Another in my occasional series demystifying the inner workings of airplanes. This week – cabin pressurization.

As most people know, modern passenger planes are usually propelled by turbine engines, and usually fly at around 35,000 feet. As we go up in altitude the air becomes progressively less dense. What we Earthlings call “air” is about 78% nitrogen, 21% oxygen and 1% other stuff. As the air becomes less dense there simply aren’t enough oxygen molecules per square inch of air to support life. So, the air inside the plane needs to be pressurized.

So, what does this all mean? Earth’s atmosphere always contains roughly the same ratio of nitrogen, oxygen and trace other elements. At higher altitudes there is just less of everything for a given volume. So, if you take the very un-dense air that’s at 35,000 feet and squeeeeeze it together, you get – air that’s very similar to the air at lower altitudes. Pressurization allows us to fly at high altitudes, breathing the air that’s up there – it has simply been squeezed together. Unless something goes wrong, we don’t need supplemental oxygen (although, to reassure everyone, EASA and the FAA have very specific rules about provisions for supplemental oxygen for passengers and crew – exact requirements depend on how high the plane will be flown, but there will always be supplemental oxygen if it’s needed).

Back in the 1920s the US Army designed a pressurized vessel made to go inside the cockpit of a reciprocating engine airplane. The idea was that the pilot would be inside this small oval steel tank and would look out through a glass port. The controls were inside the tank and there was a manual exhaust valve so pressure could be controlled. It sounds very cumbersome, and while the whole setup flew once, it never caught on, but it was the forerunner to today’s pressurized airplanes.

By 1940 the Boeing 307B was put into service with the first fully pressurized cabin. Today all turbine aircraft and some reciprocating engine aircraft have pressurized cabins.

How does it work? First of all, most of the space inside the airplane is contained within the pressure vessel. At the fore and aft ends of the plane there are bulkheads that are strong enough to withstand the pressure differential between the outside and inside when the plane is pressurized.

Here’s a picture of the aft pressure bulkhead, so you can get a sense of what it looks like and what it does. Note that the stuffed spider is an anomaly!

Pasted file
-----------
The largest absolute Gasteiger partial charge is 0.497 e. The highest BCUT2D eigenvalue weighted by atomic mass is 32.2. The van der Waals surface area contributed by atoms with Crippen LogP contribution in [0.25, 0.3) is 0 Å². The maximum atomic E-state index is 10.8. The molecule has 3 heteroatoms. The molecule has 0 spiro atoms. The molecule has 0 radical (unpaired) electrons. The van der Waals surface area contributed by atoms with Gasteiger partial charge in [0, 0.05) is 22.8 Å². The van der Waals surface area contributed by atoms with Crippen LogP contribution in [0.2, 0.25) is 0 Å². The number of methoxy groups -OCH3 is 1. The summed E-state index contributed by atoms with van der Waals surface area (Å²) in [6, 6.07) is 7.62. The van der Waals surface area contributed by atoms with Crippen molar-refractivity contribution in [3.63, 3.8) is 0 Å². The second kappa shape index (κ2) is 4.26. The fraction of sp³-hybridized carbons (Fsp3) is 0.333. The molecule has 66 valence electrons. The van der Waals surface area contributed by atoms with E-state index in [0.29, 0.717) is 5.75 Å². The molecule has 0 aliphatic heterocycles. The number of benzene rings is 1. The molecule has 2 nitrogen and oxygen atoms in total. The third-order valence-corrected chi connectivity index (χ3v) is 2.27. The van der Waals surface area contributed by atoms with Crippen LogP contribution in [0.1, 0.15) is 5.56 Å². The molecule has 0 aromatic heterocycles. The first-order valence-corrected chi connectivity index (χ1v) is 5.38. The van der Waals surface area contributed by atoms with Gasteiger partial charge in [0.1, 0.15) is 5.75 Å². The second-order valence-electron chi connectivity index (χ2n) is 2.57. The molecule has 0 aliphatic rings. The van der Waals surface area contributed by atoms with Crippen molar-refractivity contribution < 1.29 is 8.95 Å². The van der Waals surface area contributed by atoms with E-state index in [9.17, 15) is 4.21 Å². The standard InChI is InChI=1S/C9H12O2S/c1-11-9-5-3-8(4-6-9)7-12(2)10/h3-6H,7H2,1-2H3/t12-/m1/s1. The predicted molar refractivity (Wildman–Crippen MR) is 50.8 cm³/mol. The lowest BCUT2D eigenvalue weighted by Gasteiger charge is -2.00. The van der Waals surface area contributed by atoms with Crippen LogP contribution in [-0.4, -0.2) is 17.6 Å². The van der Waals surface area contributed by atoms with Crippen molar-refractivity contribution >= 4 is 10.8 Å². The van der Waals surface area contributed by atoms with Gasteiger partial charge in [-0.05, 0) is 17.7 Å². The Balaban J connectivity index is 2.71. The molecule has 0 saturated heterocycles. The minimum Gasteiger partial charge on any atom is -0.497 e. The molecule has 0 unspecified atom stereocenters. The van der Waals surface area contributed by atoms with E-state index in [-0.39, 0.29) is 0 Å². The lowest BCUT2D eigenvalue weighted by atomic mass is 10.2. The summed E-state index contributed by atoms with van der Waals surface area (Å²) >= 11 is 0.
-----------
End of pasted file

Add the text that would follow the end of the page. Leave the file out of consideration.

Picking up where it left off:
Apologies, arachnophobes!

Apologies, arachnophobes!

Once the interior is sealed off, we need a source of pressurized air. On turbine-engine aircraft, this comes from the engine compressors – it’s called bleed air and it’s bled off the compressors for a variety of purposes, including pressurization. On some planes, the air comes straight from the engine into the cabin and on some it is then routed to a specialized compressor which then compresses the air even more for the cabin.

But wait, what about that pressure vessel? Can it contain infinite pressure? No, it can’t. For this reason, all aircraft have a maximum ratio of inside pressure to outside pressure. The cabin is pressurized to a predetermined altitude, then maintained by an outflow valve that opens and closes as needed to maintain that altitude. If it reaches the maximum inside/outside pressure ratio the outflow valve will open and close to keep it at or below that ratio and mitigate stress on the fuselage.

The pressure is measured as cabin altitude because the air is pressurized to the density of a lower altitude – for most aircraft it’s about 8,000 feet, but the 787 Dreamliner can maintain a density altitude of about 6,000 feet.

But, but … what happens when the sealed, pressurized plane lands at sea level? Won’t the higher pressure outside crush the fuselage? It would if that were allowed to happen, but modern aircraft have automatic pressure management systems that lower the pressure inside the pressure vessel as the plane descends. And if that system were to fail, all pressurized planes have a negative pressure relief valve that’s forced open if outside pressure is greater than the inside pressure. Once it’s opened, pressure equalizes between the inside and outside.

And, lastly, there’s a dump valve that can be used in flight to clear the cabin of smoke or fumes. This valve is also activated on the ground by a switch on the landing gear, called the squat switch, to keep the cabin from accidentally being pressurized while on the ground, since this would cause unnecessary stress on the fuselage.

Posted by lesherjennifer

2 Comments

  1. Hi Jennifer,

    The coolest thing I never got to do was a ride on the ‘vomit comet’ micro gravity trainer via NASA. Several years ago I was part of a team that had a project fly on the shuttle. The vomit comet ride never came to pass for me but got as close as a trip to JSC for preflight training, a flight physical, and a ride in a hypobaric chamber.

    The chamber ride was required because they pressurized the KC-135 to “…between sea level (14.7 psia) and 5,000 feet (12.2 psia) during the parabolic maneuvers…” and occasionally ‘popped’ a window at altitude. They simulated that event in the chamber so one would be prepared if it occurred during the real thing.

    Gary

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    1. Ah, too bad you didn’t get to do it. Although possibly vomity 🙂

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